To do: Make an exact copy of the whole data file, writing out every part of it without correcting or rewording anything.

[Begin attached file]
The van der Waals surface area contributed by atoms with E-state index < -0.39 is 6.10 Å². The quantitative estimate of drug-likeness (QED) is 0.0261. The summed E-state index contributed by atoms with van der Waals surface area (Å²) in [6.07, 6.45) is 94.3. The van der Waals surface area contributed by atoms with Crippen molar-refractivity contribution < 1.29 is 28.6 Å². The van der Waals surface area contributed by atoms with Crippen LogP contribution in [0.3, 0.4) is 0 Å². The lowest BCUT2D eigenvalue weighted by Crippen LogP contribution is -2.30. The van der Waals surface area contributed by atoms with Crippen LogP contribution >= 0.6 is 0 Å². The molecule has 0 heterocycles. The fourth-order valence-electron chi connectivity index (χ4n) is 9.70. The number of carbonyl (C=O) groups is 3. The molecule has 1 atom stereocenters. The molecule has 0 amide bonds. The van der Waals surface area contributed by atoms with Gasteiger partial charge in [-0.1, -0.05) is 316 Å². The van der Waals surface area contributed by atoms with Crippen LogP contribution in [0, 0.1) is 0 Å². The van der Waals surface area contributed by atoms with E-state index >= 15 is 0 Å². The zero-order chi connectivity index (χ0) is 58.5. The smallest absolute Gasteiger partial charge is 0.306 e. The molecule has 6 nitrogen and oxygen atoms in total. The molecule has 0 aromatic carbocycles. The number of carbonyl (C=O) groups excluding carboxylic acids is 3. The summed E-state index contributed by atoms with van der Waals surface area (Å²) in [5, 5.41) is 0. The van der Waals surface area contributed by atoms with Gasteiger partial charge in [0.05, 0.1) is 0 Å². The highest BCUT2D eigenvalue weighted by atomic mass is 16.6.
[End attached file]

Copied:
The van der Waals surface area contributed by atoms with E-state index < -0.39 is 6.10 Å². The quantitative estimate of drug-likeness (QED) is 0.0261. The summed E-state index contributed by atoms with van der Waals surface area (Å²) in [6.07, 6.45) is 94.3. The van der Waals surface area contributed by atoms with Crippen molar-refractivity contribution < 1.29 is 28.6 Å². The van der Waals surface area contributed by atoms with Crippen LogP contribution in [0.3, 0.4) is 0 Å². The lowest BCUT2D eigenvalue weighted by Crippen LogP contribution is -2.30. The van der Waals surface area contributed by atoms with Crippen LogP contribution >= 0.6 is 0 Å². The molecule has 0 heterocycles. The fourth-order valence-electron chi connectivity index (χ4n) is 9.70. The number of carbonyl (C=O) groups is 3. The molecule has 1 atom stereocenters. The molecule has 0 amide bonds. The van der Waals surface area contributed by atoms with Gasteiger partial charge in [-0.1, -0.05) is 316 Å². The van der Waals surface area contributed by atoms with Crippen LogP contribution in [0, 0.1) is 0 Å². The van der Waals surface area contributed by atoms with E-state index >= 15 is 0 Å². The zero-order chi connectivity index (χ0) is 58.5. The smallest absolute Gasteiger partial charge is 0.306 e. The molecule has 6 nitrogen and oxygen atoms in total. The molecule has 0 aromatic carbocycles. The number of carbonyl (C=O) groups excluding carboxylic acids is 3. The summed E-state index contributed by atoms with van der Waals surface area (Å²) in [5, 5.41) is 0. The van der Waals surface area contributed by atoms with Gasteiger partial charge in [0.05, 0.1) is 0 Å². The highest BCUT2D eigenvalue weighted by atomic mass is 16.6.